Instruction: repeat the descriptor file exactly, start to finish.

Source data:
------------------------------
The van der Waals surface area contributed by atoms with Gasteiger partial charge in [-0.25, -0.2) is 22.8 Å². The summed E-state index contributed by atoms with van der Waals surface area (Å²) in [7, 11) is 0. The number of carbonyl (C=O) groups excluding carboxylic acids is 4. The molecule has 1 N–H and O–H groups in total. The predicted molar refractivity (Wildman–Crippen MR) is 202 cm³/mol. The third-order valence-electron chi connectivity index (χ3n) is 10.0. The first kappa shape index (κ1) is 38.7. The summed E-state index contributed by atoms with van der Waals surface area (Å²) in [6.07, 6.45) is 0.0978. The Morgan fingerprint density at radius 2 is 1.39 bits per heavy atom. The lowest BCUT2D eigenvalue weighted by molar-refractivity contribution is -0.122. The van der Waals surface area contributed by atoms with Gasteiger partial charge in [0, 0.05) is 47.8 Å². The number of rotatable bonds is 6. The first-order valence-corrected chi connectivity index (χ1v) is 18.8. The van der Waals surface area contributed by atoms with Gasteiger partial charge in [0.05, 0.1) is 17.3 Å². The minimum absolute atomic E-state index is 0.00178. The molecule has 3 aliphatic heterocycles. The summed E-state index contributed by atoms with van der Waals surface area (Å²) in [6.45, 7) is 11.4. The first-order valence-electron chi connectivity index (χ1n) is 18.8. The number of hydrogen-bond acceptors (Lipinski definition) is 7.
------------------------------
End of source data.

The van der Waals surface area contributed by atoms with Gasteiger partial charge in [-0.25, -0.2) is 22.8 Å². The summed E-state index contributed by atoms with van der Waals surface area (Å²) in [7, 11) is 0. The number of carbonyl (C=O) groups excluding carboxylic acids is 4. The molecule has 1 N–H and O–H groups in total. The predicted molar refractivity (Wildman–Crippen MR) is 202 cm³/mol. The third-order valence-electron chi connectivity index (χ3n) is 10.0. The first kappa shape index (κ1) is 38.7. The summed E-state index contributed by atoms with van der Waals surface area (Å²) in [6.07, 6.45) is 0.0978. The Morgan fingerprint density at radius 2 is 1.39 bits per heavy atom. The lowest BCUT2D eigenvalue weighted by molar-refractivity contribution is -0.122. The van der Waals surface area contributed by atoms with Gasteiger partial charge in [0, 0.05) is 47.8 Å². The number of rotatable bonds is 6. The first-order valence-corrected chi connectivity index (χ1v) is 18.8. The van der Waals surface area contributed by atoms with Gasteiger partial charge in [0.05, 0.1) is 17.3 Å². The minimum absolute atomic E-state index is 0.00178. The molecule has 3 aliphatic heterocycles. The summed E-state index contributed by atoms with van der Waals surface area (Å²) in [6.45, 7) is 11.4. The first-order valence-electron chi connectivity index (χ1n) is 18.8. The number of hydrogen-bond acceptors (Lipinski definition) is 7.